It is important for professionally certified coaches and trainers to understand why some people seem so highly motivated to achieve their goals and why others seem to go along for the ride. We start by discussing two related motives that influence performance and participation in sport achievement: achievement motivation and competitiveness.
Some coaches believe that teams win games with an outstanding defense, other coaches believe that teams win through a wide-open offensive system, and still, others believe that wins come through a structured and controlled game plan. Like coaches, sport psychologists differ in how they view successful interventions.
Contemporary sport and exercise psychologists may choose from many orientations to the field, three of the most prevalent being psychophysiological, social–psychological, and cognitive–behavioral approaches.
Today, sport and exercise psychology is more popular than ever before. It is a mistake, however, to think that this field has developed only recently. Modern sport psychology dates back to the 1880s, and references to psychology can be traced back to the ancient Olympic Games (Kremer & Moran, 2008).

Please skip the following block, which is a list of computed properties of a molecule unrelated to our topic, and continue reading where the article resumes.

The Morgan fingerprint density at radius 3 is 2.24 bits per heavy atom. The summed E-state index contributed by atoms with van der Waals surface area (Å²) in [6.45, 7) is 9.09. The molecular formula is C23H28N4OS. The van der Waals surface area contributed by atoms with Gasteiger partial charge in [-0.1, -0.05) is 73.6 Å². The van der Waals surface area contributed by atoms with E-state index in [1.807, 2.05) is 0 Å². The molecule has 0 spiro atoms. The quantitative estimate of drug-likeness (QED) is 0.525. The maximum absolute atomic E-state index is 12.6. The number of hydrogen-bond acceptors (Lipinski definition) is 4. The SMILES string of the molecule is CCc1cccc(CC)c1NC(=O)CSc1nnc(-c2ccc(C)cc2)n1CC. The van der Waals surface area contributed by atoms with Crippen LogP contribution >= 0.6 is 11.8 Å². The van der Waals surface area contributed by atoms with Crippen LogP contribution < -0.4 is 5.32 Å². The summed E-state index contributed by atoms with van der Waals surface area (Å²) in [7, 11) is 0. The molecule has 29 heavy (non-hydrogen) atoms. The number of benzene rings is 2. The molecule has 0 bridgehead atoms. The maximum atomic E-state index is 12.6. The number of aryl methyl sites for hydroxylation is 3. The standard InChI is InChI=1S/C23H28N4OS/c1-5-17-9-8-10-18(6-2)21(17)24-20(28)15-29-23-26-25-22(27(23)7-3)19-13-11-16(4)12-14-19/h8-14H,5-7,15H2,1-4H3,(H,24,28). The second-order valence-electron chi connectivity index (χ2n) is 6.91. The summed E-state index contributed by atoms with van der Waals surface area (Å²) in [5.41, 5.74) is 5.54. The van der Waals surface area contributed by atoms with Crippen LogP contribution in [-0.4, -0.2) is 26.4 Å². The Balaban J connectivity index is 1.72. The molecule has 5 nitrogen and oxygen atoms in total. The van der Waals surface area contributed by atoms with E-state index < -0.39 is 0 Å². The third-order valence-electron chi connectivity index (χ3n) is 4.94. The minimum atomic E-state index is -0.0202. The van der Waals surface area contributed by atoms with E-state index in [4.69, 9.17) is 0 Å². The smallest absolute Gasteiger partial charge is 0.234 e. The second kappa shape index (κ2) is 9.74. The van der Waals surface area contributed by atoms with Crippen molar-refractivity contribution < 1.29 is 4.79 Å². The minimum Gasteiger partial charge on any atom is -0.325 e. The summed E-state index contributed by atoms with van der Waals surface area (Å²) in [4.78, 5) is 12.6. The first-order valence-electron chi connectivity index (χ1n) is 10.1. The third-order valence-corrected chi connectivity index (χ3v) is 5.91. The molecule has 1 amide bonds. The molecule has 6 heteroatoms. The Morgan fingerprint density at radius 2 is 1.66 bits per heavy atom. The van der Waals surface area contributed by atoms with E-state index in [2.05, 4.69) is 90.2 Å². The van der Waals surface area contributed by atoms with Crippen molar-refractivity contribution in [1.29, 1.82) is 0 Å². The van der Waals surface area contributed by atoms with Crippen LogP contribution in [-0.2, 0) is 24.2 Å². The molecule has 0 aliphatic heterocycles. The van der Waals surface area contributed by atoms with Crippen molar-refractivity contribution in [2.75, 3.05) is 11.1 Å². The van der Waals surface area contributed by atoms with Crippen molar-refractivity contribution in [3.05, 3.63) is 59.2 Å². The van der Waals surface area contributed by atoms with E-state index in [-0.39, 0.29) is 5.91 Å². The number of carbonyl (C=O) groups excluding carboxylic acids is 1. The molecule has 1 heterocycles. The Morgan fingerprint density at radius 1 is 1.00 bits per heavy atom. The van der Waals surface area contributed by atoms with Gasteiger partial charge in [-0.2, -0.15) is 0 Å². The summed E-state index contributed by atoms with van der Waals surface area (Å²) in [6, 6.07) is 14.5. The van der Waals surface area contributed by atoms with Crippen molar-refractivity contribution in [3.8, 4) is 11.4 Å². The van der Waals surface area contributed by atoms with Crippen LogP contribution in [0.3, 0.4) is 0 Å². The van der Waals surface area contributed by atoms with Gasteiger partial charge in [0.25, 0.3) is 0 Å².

The history of sport psychology mirrors the history of other fields such as psychology, physical education, and kinesiology. In addition, the field has been influenced by larger sociocultural developments such as the growth of the Olympic movement, women’s liberation efforts, and the popularity of professional sport (Gould & Voelker, 2014).
The history of sport psychology falls into six periods, which are highlighted here along with specific individuals and events from each period.
These various periods have distinct characteristics and yet are interrelated. Together they contributed to the field’s development and growing stature.